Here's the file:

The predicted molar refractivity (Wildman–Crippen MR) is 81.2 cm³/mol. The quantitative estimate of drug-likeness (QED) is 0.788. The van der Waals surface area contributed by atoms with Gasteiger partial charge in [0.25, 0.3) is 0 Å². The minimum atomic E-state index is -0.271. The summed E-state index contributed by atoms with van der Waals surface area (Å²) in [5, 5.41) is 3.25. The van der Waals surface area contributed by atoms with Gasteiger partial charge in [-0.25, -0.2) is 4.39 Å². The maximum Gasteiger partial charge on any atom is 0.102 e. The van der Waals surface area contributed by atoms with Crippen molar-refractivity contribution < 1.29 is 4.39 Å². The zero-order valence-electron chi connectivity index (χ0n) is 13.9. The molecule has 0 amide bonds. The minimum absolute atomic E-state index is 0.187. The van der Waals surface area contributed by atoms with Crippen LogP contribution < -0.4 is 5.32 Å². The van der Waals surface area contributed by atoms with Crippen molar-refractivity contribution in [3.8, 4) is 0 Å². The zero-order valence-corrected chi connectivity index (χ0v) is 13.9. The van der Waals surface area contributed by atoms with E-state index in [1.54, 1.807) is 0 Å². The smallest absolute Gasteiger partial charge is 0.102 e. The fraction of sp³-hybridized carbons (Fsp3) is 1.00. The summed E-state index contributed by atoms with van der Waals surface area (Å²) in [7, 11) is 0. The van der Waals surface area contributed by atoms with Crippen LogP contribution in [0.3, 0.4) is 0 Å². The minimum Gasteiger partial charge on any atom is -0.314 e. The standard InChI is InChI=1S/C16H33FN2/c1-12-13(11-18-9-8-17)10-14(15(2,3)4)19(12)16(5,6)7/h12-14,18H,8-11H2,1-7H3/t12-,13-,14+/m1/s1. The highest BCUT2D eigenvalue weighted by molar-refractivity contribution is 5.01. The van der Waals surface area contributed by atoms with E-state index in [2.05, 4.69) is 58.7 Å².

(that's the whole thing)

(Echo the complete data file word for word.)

The predicted molar refractivity (Wildman–Crippen MR) is 81.2 cm³/mol. The quantitative estimate of drug-likeness (QED) is 0.788. The van der Waals surface area contributed by atoms with Gasteiger partial charge in [0.25, 0.3) is 0 Å². The minimum atomic E-state index is -0.271. The summed E-state index contributed by atoms with van der Waals surface area (Å²) in [5, 5.41) is 3.25. The van der Waals surface area contributed by atoms with Gasteiger partial charge in [-0.25, -0.2) is 4.39 Å². The maximum Gasteiger partial charge on any atom is 0.102 e. The van der Waals surface area contributed by atoms with Crippen molar-refractivity contribution < 1.29 is 4.39 Å². The zero-order valence-electron chi connectivity index (χ0n) is 13.9. The molecule has 0 amide bonds. The minimum absolute atomic E-state index is 0.187. The van der Waals surface area contributed by atoms with Crippen LogP contribution < -0.4 is 5.32 Å². The van der Waals surface area contributed by atoms with Crippen molar-refractivity contribution in [3.8, 4) is 0 Å². The zero-order valence-corrected chi connectivity index (χ0v) is 13.9. The van der Waals surface area contributed by atoms with E-state index in [1.54, 1.807) is 0 Å². The smallest absolute Gasteiger partial charge is 0.102 e. The fraction of sp³-hybridized carbons (Fsp3) is 1.00. The summed E-state index contributed by atoms with van der Waals surface area (Å²) in [7, 11) is 0. The van der Waals surface area contributed by atoms with Crippen LogP contribution in [0.3, 0.4) is 0 Å². The minimum Gasteiger partial charge on any atom is -0.314 e. The standard InChI is InChI=1S/C16H33FN2/c1-12-13(11-18-9-8-17)10-14(15(2,3)4)19(12)16(5,6)7/h12-14,18H,8-11H2,1-7H3/t12-,13-,14+/m1/s1. The highest BCUT2D eigenvalue weighted by molar-refractivity contribution is 5.01. The van der Waals surface area contributed by atoms with E-state index in [2.05, 4.69) is 58.7 Å².